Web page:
S01E11: Obie Fernandez

18 Feb 2011

We interview Obie Fernandez and talk to him about his new book The Rails 3 Way and how he started his consultancy Hashrocket Dr. Nic: I want to introduce today’s guest through a series of deep, probing questions. Obie Fernandez. Is Obie your real name?

Obie: No. It’s not my real name. Although, what is real after all?

Dr. Nic: That’s--perhaps you’ve got a reference for us, perhaps--Getting Real. I wonder if that’s covered--naming? Is naming covered in the Getting Real book?

Obie: I don’t think that it is but its better to avoid trendy names, when naming.

Dr. Nic: True. Well, unless its a trending name or you are the trend.

Obie: Or it has trended.

Dr. Nic: There are some classics from the early 1900s, there’s retro.....So where did Obie come from?

Obie: Obi-Wan Kenobi I believe.

Dr. Nic: So that’s--ok, so what your real name?

Obie: Obed.

Dr. Nic: How do you spell it?

Obie: O-B-E-D.

Dr. Nic: What’s your social security number? I’m sure I can look it up with the Internet. So, say hi to Obed. So how did it become Obi-Wan Kenobi? You wanted it? Did you make up your own name?

Obie: No, because people kept asking me these questions about where my name came from and I got tired of it.

Dr. Nic: I do remember you saying Obi-One--was that your IRC or something?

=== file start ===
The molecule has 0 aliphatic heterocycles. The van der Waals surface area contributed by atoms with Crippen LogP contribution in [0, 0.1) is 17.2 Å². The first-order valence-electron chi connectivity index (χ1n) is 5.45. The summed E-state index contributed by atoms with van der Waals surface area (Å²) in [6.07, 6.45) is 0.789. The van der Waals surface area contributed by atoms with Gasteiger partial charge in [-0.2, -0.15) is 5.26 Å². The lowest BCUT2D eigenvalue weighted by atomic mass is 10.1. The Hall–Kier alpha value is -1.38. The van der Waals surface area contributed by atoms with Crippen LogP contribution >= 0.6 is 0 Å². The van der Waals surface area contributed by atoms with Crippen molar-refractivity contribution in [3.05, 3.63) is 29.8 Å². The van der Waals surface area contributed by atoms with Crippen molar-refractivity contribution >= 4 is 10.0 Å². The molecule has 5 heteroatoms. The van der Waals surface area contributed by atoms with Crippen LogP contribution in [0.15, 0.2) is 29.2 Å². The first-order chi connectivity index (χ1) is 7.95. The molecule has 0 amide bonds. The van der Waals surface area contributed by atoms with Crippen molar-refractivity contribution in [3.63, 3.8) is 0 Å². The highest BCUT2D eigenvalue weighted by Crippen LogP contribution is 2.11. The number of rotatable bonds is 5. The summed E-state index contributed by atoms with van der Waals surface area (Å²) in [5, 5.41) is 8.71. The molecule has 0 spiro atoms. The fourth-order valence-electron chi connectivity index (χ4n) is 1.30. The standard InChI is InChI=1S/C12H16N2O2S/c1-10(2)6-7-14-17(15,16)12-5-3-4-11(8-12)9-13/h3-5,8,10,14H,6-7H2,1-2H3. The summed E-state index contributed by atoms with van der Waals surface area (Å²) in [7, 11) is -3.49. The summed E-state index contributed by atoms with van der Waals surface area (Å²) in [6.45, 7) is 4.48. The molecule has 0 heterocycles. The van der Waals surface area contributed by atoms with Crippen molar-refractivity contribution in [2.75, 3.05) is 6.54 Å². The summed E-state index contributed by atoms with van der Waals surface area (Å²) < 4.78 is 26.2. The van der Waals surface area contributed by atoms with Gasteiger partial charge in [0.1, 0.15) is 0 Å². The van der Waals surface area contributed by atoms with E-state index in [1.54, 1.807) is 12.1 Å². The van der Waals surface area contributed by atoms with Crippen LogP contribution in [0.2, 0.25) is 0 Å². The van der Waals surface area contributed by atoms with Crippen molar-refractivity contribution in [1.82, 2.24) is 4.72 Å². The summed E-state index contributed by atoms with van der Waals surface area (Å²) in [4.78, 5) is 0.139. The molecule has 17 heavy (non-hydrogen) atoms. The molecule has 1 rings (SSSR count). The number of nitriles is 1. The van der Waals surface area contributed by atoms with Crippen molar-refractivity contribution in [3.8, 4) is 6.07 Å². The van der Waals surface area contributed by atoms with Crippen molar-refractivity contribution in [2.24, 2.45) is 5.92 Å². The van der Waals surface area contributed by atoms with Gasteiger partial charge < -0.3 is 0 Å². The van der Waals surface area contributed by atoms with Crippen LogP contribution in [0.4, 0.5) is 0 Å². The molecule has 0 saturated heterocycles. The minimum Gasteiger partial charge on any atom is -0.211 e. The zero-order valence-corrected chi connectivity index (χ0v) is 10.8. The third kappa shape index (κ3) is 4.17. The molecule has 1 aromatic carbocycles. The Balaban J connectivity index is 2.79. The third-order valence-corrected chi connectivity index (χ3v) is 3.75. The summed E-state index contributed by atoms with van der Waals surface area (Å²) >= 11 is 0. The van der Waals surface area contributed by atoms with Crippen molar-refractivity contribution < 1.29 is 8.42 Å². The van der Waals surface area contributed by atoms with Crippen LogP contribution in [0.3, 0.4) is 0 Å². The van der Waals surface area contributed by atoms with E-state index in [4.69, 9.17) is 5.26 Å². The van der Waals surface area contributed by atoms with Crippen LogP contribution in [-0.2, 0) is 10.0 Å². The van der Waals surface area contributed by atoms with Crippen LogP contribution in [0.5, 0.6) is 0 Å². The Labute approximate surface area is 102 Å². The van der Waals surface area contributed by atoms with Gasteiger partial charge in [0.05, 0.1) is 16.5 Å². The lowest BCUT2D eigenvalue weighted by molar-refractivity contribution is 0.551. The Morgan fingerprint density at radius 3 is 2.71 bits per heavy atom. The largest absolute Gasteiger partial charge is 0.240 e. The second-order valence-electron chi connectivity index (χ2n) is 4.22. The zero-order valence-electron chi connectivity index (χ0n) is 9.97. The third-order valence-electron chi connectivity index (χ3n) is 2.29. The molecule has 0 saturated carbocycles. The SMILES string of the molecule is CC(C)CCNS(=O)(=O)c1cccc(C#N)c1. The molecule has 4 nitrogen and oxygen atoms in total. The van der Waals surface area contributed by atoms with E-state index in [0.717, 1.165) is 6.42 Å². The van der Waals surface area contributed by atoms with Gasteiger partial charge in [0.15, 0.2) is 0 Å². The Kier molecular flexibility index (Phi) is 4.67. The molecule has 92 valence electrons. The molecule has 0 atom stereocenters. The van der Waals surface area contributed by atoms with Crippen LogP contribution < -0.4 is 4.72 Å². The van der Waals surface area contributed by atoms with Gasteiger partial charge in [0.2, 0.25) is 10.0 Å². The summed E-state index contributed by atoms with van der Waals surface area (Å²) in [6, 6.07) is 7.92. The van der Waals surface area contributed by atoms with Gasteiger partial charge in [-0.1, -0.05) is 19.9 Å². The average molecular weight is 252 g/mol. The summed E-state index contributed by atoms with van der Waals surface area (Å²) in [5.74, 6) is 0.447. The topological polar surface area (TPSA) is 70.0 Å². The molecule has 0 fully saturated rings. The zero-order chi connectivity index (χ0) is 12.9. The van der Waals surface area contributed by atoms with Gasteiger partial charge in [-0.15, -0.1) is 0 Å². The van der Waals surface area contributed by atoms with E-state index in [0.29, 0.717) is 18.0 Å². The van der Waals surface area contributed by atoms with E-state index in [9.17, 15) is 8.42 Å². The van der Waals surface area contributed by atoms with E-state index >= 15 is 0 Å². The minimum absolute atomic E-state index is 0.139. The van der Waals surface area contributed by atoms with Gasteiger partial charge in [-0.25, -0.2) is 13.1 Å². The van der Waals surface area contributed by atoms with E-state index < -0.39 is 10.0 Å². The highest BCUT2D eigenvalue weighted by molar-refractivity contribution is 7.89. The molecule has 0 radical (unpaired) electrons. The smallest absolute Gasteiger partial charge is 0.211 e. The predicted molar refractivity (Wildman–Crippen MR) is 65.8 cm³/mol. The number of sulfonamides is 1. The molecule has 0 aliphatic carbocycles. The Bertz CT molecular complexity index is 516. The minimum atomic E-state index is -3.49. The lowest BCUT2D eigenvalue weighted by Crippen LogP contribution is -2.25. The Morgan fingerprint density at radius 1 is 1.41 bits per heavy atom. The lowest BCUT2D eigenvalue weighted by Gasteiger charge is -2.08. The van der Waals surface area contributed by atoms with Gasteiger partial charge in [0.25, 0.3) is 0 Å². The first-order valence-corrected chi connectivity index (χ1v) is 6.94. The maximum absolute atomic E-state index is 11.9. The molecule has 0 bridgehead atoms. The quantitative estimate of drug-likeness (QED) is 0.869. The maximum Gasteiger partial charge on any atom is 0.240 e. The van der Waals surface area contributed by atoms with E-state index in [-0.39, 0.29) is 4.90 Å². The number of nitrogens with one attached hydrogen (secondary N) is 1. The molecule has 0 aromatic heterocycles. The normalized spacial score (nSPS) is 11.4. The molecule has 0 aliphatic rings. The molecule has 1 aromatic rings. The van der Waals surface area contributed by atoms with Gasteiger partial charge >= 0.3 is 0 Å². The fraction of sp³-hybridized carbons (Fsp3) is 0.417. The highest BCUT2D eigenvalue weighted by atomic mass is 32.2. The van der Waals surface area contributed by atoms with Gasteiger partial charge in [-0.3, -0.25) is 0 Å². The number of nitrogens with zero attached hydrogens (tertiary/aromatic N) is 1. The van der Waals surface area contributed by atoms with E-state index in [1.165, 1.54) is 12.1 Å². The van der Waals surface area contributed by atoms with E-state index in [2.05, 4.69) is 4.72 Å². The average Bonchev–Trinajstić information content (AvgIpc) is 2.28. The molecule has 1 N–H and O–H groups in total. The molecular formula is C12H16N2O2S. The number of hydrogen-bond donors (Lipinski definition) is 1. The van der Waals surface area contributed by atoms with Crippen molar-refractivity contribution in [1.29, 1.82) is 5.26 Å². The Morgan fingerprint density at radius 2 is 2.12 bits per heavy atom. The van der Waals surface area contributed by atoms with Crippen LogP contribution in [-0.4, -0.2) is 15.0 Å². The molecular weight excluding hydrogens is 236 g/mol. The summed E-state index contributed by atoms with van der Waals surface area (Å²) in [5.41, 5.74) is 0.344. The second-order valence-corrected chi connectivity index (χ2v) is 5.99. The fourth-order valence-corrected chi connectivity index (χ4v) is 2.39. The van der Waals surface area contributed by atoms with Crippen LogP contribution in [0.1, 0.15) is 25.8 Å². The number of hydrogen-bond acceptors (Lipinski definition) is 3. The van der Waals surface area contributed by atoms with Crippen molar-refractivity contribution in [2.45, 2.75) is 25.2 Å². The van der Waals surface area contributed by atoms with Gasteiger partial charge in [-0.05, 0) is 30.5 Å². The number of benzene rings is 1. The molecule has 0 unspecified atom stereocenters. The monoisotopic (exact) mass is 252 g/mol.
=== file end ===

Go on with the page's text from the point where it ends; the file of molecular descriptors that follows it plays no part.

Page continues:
Obie: Obi-Wan.

Dr. Nic: Alright. Is there anything gratuitous you would like to promote to our listening audience? A new book perhaps?

Obie: Yea, there’s this really big, its kind of obnoxiously big--

Dr. Nic: It is huge. You keep talking while I get a page count.

Obie: Yea, the 4 hour body--It’s just a huge, huge book. Someone sent me 2 of them for Christmas. I’m not sure why they sent me 2 but I don’t actually know who it was because the gift card was missing.

Dr. Nic: Someone sent you--are you referring to your own book or are you just trying to flog off stuff you got for Christmas at the moment?

Obie: I was talking about Tim Ferris’ book but--Oh you meant my book?

Dr. Nic: That’s right, let’s do a white elephant store--yea I got a whole bunch of stuff for Christmas I don’t want.

Obie: Yea, The Rails 3 way--The Rails 3 Way, not the Rails Three-way. Apparently American audiences cannot hear three-way without thinking of sex.

Dr. Nic: Only American audiences? I’m competent of that same thing.

Obie: Perhaps Australian as well.

Dr. Nic: We’ve all watched this--we’re all Americanized. That’s probably it.

Obie: But I don’t get it. You don’t laugh when you talk about a three way switch.

Dr. Nic: To be honest, we don’t talk about three way switches.

Obie: We’re talking about my book.

Dr. Nic: What is a three way switch?

Obie: A three way switch is--

Dr. Nic: Oh, like one a wall.

Obie: Like on a wall, yea. I figured the snicker or laugh would not be a bad thing because at least people would be--

Dr. Nic: So I’m flicking through the book and there’s no fold out section, which I would’ve thought a book on the three-way would have--

Obie: The centerfold has the table of response codes in there and their Rails equivalent.

Dr. Nic: Yea its been a long time since I’ve read sort of--men’s literature, but would there be like an Obie profile of favorite--ya know, that’d be great for an interview such as this so I could just review and go, “What’s your favorite animal?” with having you--a spread out picture of Obie.